The NCCN Guidelines for Pancreatic Adenocarcinoma discuss the diagnosis and management of adenocarcinomas of the exocrine pancreas and are intended to assist with clinical decision-making. These NCCN Guidelines Insights discuss important updates to the 2019 version of the guidelines, focusing on postoperative adjuvant treatment of patients with pancreatic cancers.

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Margaret A. Tempero, Mokenge P. Malafa, Mahmoud Al-Hawary, Horacio Asbun, Andrew Bain, Stephen W. Behrman, Al B. Benson III, Ellen Binder, Dana B. Cardin, Charles Cha, E. Gabriela Chiorean, Vincent Chung, Brian Czito, Mary Dillhoff, Efrat Dotan, Cristina R. Ferrone, Jeffrey Hardacre, William G. Hawkins, Joseph Herman, Andrew H. Ko, Srinadh Komanduri, Albert Koong, Noelle LoConte, Andrew M. Lowy, Cassadie Moravek, Eric K. Nakakura, Eileen M. O'Reilly, Jorge Obando, Sushanth Reddy, Courtney Scaife, Sarah Thayer, Colin D. Weekes, Robert A. Wolff, Brian M. Wolpin, Jennifer Burns, and Susan Darlow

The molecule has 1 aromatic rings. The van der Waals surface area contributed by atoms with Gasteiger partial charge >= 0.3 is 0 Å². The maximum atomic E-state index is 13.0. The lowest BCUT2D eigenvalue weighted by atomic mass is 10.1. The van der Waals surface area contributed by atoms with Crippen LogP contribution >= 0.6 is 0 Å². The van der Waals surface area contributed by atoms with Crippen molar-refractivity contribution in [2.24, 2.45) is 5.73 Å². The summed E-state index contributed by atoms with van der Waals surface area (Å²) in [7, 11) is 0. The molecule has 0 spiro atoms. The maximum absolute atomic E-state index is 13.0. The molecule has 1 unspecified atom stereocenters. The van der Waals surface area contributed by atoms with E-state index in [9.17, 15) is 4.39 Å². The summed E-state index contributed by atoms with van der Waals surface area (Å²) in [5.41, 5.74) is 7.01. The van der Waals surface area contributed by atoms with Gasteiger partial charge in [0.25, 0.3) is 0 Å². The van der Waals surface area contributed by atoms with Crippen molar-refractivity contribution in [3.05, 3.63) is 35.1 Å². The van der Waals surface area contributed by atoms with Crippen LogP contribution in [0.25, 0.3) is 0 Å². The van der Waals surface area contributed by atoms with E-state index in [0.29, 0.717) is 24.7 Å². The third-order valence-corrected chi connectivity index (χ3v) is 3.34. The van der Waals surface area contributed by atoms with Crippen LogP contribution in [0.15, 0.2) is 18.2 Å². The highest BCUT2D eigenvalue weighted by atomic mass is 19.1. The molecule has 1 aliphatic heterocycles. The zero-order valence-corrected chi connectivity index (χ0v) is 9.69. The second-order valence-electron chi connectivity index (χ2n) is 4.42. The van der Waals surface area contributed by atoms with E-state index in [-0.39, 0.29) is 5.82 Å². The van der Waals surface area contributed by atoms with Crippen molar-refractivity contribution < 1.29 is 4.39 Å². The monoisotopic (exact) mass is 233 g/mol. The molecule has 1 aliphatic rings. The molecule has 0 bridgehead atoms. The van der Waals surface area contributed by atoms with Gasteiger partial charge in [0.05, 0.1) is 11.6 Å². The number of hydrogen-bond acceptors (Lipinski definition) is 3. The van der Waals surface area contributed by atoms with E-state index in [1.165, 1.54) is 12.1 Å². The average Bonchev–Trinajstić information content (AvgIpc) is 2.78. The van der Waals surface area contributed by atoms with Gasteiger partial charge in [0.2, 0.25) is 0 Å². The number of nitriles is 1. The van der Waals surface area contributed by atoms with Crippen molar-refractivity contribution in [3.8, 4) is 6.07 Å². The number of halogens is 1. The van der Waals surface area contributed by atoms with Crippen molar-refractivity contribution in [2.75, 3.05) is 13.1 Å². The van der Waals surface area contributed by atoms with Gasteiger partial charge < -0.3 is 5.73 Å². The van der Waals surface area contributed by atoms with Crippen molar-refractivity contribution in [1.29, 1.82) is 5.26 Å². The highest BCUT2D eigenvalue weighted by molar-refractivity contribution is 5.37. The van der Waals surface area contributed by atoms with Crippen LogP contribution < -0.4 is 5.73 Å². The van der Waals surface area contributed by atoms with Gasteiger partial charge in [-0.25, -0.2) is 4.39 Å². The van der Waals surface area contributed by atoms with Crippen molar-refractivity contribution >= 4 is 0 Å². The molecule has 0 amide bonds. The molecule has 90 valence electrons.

Ductal adenocarcinoma and its variants account for most pancreatic malignancies. High-quality multiphase imaging can help to preoperatively distinguish between patients eligible for resection with curative intent and those with unresectable disease. Systemic therapy is used in the neoadjuvant or adjuvant pancreatic cancer setting, as well as in the management of locally advanced unresectable and metastatic disease. Clinical trials are critical for making progress in treatment of pancreatic cancer. The NCCN Guidelines for Pancreatic Adenocarcinoma focus on diagnosis and treatment with systemic therapy, radiation therapy, and surgical resection.